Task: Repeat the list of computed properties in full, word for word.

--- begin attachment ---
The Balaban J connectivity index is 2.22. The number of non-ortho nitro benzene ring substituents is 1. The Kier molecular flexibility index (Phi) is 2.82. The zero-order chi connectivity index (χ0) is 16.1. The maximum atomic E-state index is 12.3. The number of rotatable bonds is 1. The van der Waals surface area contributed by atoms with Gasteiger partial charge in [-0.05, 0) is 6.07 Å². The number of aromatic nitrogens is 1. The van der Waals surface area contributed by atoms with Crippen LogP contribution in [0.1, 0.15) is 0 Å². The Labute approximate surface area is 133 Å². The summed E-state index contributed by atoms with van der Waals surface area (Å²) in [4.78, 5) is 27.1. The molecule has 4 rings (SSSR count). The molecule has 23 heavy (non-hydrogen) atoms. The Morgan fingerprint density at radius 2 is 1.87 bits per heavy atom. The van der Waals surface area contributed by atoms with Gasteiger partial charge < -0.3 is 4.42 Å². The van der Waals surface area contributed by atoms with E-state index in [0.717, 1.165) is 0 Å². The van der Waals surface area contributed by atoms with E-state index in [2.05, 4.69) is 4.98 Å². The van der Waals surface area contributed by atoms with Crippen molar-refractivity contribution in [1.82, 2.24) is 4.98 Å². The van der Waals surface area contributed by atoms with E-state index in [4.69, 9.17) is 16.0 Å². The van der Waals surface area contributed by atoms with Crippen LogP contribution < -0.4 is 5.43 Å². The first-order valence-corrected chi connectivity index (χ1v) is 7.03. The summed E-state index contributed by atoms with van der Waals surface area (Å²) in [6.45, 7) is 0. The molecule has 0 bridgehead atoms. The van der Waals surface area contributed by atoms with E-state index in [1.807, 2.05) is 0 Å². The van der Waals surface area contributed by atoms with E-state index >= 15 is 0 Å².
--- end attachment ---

The Balaban J connectivity index is 2.22. The number of non-ortho nitro benzene ring substituents is 1. The Kier molecular flexibility index (Phi) is 2.82. The zero-order chi connectivity index (χ0) is 16.1. The maximum atomic E-state index is 12.3. The number of rotatable bonds is 1. The van der Waals surface area contributed by atoms with Gasteiger partial charge in [-0.05, 0) is 6.07 Å². The number of aromatic nitrogens is 1. The van der Waals surface area contributed by atoms with Crippen LogP contribution in [0.1, 0.15) is 0 Å². The Labute approximate surface area is 133 Å². The summed E-state index contributed by atoms with van der Waals surface area (Å²) in [4.78, 5) is 27.1. The molecule has 4 rings (SSSR count). The molecule has 23 heavy (non-hydrogen) atoms. The Morgan fingerprint density at radius 2 is 1.87 bits per heavy atom. The van der Waals surface area contributed by atoms with Gasteiger partial charge < -0.3 is 4.42 Å². The van der Waals surface area contributed by atoms with E-state index in [0.717, 1.165) is 0 Å². The van der Waals surface area contributed by atoms with E-state index in [2.05, 4.69) is 4.98 Å². The van der Waals surface area contributed by atoms with Crippen molar-refractivity contribution in [1.82, 2.24) is 4.98 Å². The van der Waals surface area contributed by atoms with E-state index in [4.69, 9.17) is 16.0 Å². The van der Waals surface area contributed by atoms with Crippen LogP contribution < -0.4 is 5.43 Å². The first-order valence-corrected chi connectivity index (χ1v) is 7.03. The summed E-state index contributed by atoms with van der Waals surface area (Å²) in [6.45, 7) is 0. The molecule has 0 bridgehead atoms. The van der Waals surface area contributed by atoms with E-state index in [1.807, 2.05) is 0 Å². The van der Waals surface area contributed by atoms with E-state index >= 15 is 0 Å².